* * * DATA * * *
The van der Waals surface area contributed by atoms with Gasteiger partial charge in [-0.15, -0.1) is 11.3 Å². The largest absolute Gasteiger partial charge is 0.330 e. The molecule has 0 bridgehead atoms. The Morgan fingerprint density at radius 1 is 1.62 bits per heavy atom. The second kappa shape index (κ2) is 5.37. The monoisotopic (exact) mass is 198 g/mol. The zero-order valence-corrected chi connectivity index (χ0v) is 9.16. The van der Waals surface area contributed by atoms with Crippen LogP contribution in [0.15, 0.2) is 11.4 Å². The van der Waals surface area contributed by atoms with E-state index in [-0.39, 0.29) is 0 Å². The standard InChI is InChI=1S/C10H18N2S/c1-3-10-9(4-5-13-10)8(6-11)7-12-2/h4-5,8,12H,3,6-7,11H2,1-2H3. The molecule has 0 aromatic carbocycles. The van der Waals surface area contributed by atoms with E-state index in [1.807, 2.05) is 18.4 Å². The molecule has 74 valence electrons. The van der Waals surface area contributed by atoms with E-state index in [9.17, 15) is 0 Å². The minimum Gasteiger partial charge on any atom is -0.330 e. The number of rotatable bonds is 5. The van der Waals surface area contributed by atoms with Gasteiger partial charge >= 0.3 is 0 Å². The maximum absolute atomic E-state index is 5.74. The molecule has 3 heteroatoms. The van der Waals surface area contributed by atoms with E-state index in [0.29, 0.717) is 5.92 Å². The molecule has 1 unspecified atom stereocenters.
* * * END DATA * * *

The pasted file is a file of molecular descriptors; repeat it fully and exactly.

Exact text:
The van der Waals surface area contributed by atoms with Gasteiger partial charge in [-0.15, -0.1) is 11.3 Å². The largest absolute Gasteiger partial charge is 0.330 e. The molecule has 0 bridgehead atoms. The Morgan fingerprint density at radius 1 is 1.62 bits per heavy atom. The second kappa shape index (κ2) is 5.37. The monoisotopic (exact) mass is 198 g/mol. The zero-order valence-corrected chi connectivity index (χ0v) is 9.16. The van der Waals surface area contributed by atoms with Crippen LogP contribution in [0.15, 0.2) is 11.4 Å². The van der Waals surface area contributed by atoms with E-state index in [-0.39, 0.29) is 0 Å². The standard InChI is InChI=1S/C10H18N2S/c1-3-10-9(4-5-13-10)8(6-11)7-12-2/h4-5,8,12H,3,6-7,11H2,1-2H3. The molecule has 0 aromatic carbocycles. The van der Waals surface area contributed by atoms with E-state index in [1.807, 2.05) is 18.4 Å². The molecule has 74 valence electrons. The van der Waals surface area contributed by atoms with E-state index in [9.17, 15) is 0 Å². The minimum Gasteiger partial charge on any atom is -0.330 e. The number of rotatable bonds is 5. The van der Waals surface area contributed by atoms with Gasteiger partial charge >= 0.3 is 0 Å². The maximum absolute atomic E-state index is 5.74. The molecule has 3 heteroatoms. The van der Waals surface area contributed by atoms with E-state index in [0.29, 0.717) is 5.92 Å². The molecule has 1 unspecified atom stereocenters.